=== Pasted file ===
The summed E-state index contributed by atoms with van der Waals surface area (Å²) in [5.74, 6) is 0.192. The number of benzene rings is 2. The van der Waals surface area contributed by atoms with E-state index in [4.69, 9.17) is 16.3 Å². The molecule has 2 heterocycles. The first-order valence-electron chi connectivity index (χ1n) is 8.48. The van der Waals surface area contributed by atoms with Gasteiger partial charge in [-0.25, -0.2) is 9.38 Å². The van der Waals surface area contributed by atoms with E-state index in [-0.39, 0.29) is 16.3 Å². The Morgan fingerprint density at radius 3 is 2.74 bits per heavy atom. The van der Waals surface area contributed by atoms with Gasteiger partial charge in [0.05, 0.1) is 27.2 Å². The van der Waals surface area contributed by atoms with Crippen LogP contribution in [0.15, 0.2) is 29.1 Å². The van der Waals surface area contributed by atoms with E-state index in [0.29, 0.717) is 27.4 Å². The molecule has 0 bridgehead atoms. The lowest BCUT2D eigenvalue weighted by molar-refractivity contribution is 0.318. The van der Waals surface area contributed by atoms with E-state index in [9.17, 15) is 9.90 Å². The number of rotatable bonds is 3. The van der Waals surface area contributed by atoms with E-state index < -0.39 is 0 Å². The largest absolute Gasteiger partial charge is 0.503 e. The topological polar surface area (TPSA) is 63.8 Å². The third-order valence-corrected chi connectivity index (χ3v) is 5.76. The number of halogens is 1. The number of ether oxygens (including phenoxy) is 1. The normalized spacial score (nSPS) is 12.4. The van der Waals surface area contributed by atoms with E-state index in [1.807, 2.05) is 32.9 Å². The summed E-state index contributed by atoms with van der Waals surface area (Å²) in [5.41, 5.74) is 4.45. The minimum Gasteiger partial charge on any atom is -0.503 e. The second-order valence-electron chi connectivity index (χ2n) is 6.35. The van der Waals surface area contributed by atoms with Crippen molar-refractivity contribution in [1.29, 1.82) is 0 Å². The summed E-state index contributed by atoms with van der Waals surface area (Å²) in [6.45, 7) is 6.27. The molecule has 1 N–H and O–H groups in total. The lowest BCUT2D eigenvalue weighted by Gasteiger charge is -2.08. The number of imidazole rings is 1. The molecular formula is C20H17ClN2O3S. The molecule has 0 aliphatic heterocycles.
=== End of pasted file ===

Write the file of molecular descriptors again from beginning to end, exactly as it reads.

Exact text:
The summed E-state index contributed by atoms with van der Waals surface area (Å²) in [5.74, 6) is 0.192. The number of benzene rings is 2. The van der Waals surface area contributed by atoms with E-state index in [4.69, 9.17) is 16.3 Å². The molecule has 2 heterocycles. The first-order valence-electron chi connectivity index (χ1n) is 8.48. The van der Waals surface area contributed by atoms with Gasteiger partial charge in [-0.25, -0.2) is 9.38 Å². The van der Waals surface area contributed by atoms with E-state index in [-0.39, 0.29) is 16.3 Å². The Morgan fingerprint density at radius 3 is 2.74 bits per heavy atom. The van der Waals surface area contributed by atoms with Gasteiger partial charge in [0.05, 0.1) is 27.2 Å². The van der Waals surface area contributed by atoms with Crippen LogP contribution in [0.15, 0.2) is 29.1 Å². The van der Waals surface area contributed by atoms with E-state index in [0.29, 0.717) is 27.4 Å². The molecule has 0 bridgehead atoms. The lowest BCUT2D eigenvalue weighted by molar-refractivity contribution is 0.318. The van der Waals surface area contributed by atoms with E-state index in [9.17, 15) is 9.90 Å². The number of rotatable bonds is 3. The van der Waals surface area contributed by atoms with E-state index < -0.39 is 0 Å². The largest absolute Gasteiger partial charge is 0.503 e. The topological polar surface area (TPSA) is 63.8 Å². The third-order valence-corrected chi connectivity index (χ3v) is 5.76. The number of halogens is 1. The number of ether oxygens (including phenoxy) is 1. The normalized spacial score (nSPS) is 12.4. The van der Waals surface area contributed by atoms with E-state index in [1.807, 2.05) is 32.9 Å². The summed E-state index contributed by atoms with van der Waals surface area (Å²) in [5.41, 5.74) is 4.45. The minimum Gasteiger partial charge on any atom is -0.503 e. The second-order valence-electron chi connectivity index (χ2n) is 6.35. The van der Waals surface area contributed by atoms with Crippen molar-refractivity contribution in [1.29, 1.82) is 0 Å². The summed E-state index contributed by atoms with van der Waals surface area (Å²) in [6.45, 7) is 6.27. The molecule has 1 N–H and O–H groups in total. The lowest BCUT2D eigenvalue weighted by Gasteiger charge is -2.08. The number of imidazole rings is 1. The molecular formula is C20H17ClN2O3S. The molecule has 0 aliphatic heterocycles.